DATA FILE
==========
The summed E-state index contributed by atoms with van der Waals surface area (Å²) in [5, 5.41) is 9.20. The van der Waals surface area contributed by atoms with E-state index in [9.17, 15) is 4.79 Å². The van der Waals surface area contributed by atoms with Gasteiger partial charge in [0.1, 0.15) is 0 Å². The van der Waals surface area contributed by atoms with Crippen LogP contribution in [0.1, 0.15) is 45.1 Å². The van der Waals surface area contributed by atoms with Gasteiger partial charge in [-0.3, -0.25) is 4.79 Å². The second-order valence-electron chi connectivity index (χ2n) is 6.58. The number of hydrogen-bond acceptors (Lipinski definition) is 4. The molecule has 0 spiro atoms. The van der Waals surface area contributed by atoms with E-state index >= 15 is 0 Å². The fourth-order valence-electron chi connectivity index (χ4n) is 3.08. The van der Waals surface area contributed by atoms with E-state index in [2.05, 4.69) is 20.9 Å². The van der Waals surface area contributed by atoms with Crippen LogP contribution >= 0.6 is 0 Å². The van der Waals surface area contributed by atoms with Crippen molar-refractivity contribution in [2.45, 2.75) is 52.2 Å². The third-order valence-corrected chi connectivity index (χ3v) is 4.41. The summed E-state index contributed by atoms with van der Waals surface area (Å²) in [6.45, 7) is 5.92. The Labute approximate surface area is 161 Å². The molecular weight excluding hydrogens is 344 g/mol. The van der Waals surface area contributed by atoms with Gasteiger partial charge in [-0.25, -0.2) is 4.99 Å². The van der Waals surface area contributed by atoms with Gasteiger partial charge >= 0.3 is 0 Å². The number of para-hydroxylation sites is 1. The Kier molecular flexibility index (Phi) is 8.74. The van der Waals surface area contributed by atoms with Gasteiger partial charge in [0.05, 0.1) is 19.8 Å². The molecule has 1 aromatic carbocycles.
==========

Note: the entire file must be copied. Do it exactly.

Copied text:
The summed E-state index contributed by atoms with van der Waals surface area (Å²) in [5, 5.41) is 9.20. The van der Waals surface area contributed by atoms with E-state index in [9.17, 15) is 4.79 Å². The van der Waals surface area contributed by atoms with Gasteiger partial charge in [0.1, 0.15) is 0 Å². The van der Waals surface area contributed by atoms with Crippen LogP contribution in [0.1, 0.15) is 45.1 Å². The van der Waals surface area contributed by atoms with Gasteiger partial charge in [-0.3, -0.25) is 4.79 Å². The second-order valence-electron chi connectivity index (χ2n) is 6.58. The number of hydrogen-bond acceptors (Lipinski definition) is 4. The molecule has 0 spiro atoms. The van der Waals surface area contributed by atoms with E-state index >= 15 is 0 Å². The fourth-order valence-electron chi connectivity index (χ4n) is 3.08. The van der Waals surface area contributed by atoms with E-state index in [2.05, 4.69) is 20.9 Å². The van der Waals surface area contributed by atoms with Crippen LogP contribution >= 0.6 is 0 Å². The van der Waals surface area contributed by atoms with Crippen molar-refractivity contribution in [2.45, 2.75) is 52.2 Å². The third-order valence-corrected chi connectivity index (χ3v) is 4.41. The summed E-state index contributed by atoms with van der Waals surface area (Å²) in [6.45, 7) is 5.92. The Labute approximate surface area is 161 Å². The molecular weight excluding hydrogens is 344 g/mol. The van der Waals surface area contributed by atoms with Gasteiger partial charge in [-0.25, -0.2) is 4.99 Å². The van der Waals surface area contributed by atoms with Gasteiger partial charge >= 0.3 is 0 Å². The number of para-hydroxylation sites is 1. The Kier molecular flexibility index (Phi) is 8.74. The van der Waals surface area contributed by atoms with Gasteiger partial charge in [0.05, 0.1) is 19.8 Å². The molecule has 1 aromatic carbocycles.